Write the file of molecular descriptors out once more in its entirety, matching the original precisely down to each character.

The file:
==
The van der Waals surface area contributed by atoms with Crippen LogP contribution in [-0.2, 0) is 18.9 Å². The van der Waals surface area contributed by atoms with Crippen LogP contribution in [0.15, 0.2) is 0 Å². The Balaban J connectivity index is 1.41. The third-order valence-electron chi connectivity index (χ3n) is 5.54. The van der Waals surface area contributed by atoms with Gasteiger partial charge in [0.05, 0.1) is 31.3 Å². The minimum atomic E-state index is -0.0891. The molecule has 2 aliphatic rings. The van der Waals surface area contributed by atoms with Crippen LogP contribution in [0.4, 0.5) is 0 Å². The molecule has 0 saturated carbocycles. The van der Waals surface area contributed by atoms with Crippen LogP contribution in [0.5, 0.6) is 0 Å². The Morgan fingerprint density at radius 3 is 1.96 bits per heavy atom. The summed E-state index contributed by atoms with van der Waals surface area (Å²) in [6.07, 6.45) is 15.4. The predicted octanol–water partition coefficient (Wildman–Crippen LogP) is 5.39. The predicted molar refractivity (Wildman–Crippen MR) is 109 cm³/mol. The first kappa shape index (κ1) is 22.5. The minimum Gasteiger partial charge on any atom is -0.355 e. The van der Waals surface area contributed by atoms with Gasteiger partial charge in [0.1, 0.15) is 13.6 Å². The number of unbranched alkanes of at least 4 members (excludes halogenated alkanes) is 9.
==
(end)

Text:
The van der Waals surface area contributed by atoms with Crippen LogP contribution in [-0.2, 0) is 18.9 Å². The van der Waals surface area contributed by atoms with Crippen LogP contribution in [0.15, 0.2) is 0 Å². The Balaban J connectivity index is 1.41. The third-order valence-electron chi connectivity index (χ3n) is 5.54. The van der Waals surface area contributed by atoms with Gasteiger partial charge in [0.05, 0.1) is 31.3 Å². The minimum atomic E-state index is -0.0891. The molecule has 2 aliphatic rings. The van der Waals surface area contributed by atoms with Crippen LogP contribution in [0.4, 0.5) is 0 Å². The molecule has 0 saturated carbocycles. The van der Waals surface area contributed by atoms with Crippen LogP contribution in [0.5, 0.6) is 0 Å². The Morgan fingerprint density at radius 3 is 1.96 bits per heavy atom. The summed E-state index contributed by atoms with van der Waals surface area (Å²) in [6.07, 6.45) is 15.4. The predicted octanol–water partition coefficient (Wildman–Crippen LogP) is 5.39. The predicted molar refractivity (Wildman–Crippen MR) is 109 cm³/mol. The first kappa shape index (κ1) is 22.5. The minimum Gasteiger partial charge on any atom is -0.355 e. The van der Waals surface area contributed by atoms with Gasteiger partial charge in [0.1, 0.15) is 13.6 Å². The number of unbranched alkanes of at least 4 members (excludes halogenated alkanes) is 9.